Einstein's own sports medicine expert Rosemarie Boehm, MD, joins Ike Reese on Sportsradio 94WIP this week to discuss the most important injuries of interest to Philadelphia football fans. Going into week ten of the season, Dr. Boehm weighs in on recovery time for Allen Barbre's hamstring strain and what additional steps, if any, the NFL might take to reduce the impact of cocussion on its players.
Is it more likely that an offensive lineman who doesn't have to run fast – like Allen Barbre – can come back earlier from a strained hamstring than a wide receiver or running back?
As we know, offensive lineman Allen Barbre hasn’t practiced since he sustained a left hamstring strain against the Cowboys two weeks ago. He was forced out of that game and missed the Giants game this past Sunday.
We certainly don’t see as many hamstring strains in lineman as we do in skill position players, like receivers and running backs. Theoretically offensive lineman may be able to come back a little bit earlier from a hamstring strain because they don’t do as much explosive running, cutting and jumping.
But linemen still depend on their lower extremities to squat, forcibly push off from the squatting position, and use force to push and block. The force that they need to generate depends on good strength and equal flexibility of the large muscles in the lower leg – mainly the hamstrings and quads.
Being that lineman are usually larger than some of the other players, they may be less flexible, which could cause them to struggle to return once injured. As we have talked about previously, hamstring strains all need to be rested and rehabbed to avoid recurrence or the injury becoming chronic, no matter which player sustains the injury.
Players all may heal and rehab at different speeds and times depending on many factors. We just hope they come back as soon as possibly but safely.
We've talked a lot about concussions in football over the last few years. In your opinion, can the league do enough to lessen the impact of concussions on its players. If so, what additional steps could they take?
Concussions continue to be a big part of football and many other sports. As long as we have football players who are getting bigger, faster and stronger, and they continue to hit each other with high rates of speed and force, I don’t believe that we can stop concussions.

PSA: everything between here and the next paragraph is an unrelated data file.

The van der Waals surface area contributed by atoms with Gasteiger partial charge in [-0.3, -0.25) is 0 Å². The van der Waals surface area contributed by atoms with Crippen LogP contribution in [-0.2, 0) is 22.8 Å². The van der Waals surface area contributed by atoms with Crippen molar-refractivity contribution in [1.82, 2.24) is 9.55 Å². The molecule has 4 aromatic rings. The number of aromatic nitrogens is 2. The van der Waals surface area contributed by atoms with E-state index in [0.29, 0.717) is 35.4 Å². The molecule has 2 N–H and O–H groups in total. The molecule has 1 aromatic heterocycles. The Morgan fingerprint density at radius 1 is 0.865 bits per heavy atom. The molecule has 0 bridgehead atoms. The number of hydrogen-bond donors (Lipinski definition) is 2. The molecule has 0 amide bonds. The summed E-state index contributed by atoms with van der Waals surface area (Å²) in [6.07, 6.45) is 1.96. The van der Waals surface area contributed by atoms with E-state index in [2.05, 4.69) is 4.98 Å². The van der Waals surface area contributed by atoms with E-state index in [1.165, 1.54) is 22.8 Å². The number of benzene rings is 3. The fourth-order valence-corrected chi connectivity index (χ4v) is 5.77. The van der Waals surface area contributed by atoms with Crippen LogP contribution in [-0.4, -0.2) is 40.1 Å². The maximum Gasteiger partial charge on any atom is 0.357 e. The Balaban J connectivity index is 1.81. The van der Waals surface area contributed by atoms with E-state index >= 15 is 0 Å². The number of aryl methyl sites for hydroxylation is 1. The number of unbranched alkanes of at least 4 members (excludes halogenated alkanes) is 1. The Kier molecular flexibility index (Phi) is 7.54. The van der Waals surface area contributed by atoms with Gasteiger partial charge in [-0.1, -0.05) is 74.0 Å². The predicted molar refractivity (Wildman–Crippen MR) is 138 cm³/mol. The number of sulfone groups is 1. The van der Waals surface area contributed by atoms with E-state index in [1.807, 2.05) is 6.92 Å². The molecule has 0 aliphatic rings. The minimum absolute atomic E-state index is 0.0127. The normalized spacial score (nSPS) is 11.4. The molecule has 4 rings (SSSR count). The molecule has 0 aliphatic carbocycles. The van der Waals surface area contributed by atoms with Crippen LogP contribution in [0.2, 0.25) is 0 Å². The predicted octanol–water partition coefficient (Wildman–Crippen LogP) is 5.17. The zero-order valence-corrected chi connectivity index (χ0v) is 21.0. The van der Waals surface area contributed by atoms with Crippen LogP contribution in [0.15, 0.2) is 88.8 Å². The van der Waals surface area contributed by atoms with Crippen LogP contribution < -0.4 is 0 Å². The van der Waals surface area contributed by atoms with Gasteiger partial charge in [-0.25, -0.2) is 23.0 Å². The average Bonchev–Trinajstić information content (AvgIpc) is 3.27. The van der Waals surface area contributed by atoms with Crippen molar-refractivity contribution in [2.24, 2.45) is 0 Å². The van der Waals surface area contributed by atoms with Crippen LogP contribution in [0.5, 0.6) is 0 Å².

I do believe, and hope, that we can lessen the impact on athletes. The NFL has made many changes over the past few years on how concussions are diagnosed and by who, how they are treated and when players can return. They have implemented a system of checks and balances in order to not miss concussion symptoms and to ensure that players are cleared and safe before returning to play. Rules have been implemented and changed to decrease helmet-to-helmet contact and the league continues to look at ways to decrease the numbers of concussions, as well as the severity of concussions and head injuries.
The NFL needs to continue to stand firm on encouraging players to disclose symptoms of concussions and not return to play with concussion symptoms. They need to continue to educate teams, owners, coaches, staff and players on signs and symptoms of concussions, how to lessen the chances of an injury, and the potential implications and long-term effects of concussions.
Lastly, but most importantly, the NFL needs to set an example for all young athletes and reinforce the importance of understanding, reporting and treating head injuries and concussions. They need to continue to educate athletes, parents, coaches, referees and the communities about concussions.It’s never too early in an athlete’s career to begin that education.
Listen to this week's podcast:
Be sure to check back soon for next week's report. Have questions about your favorite NFL player's recovery? Post them here and our sports injury experts may be able to answer them on next week's show.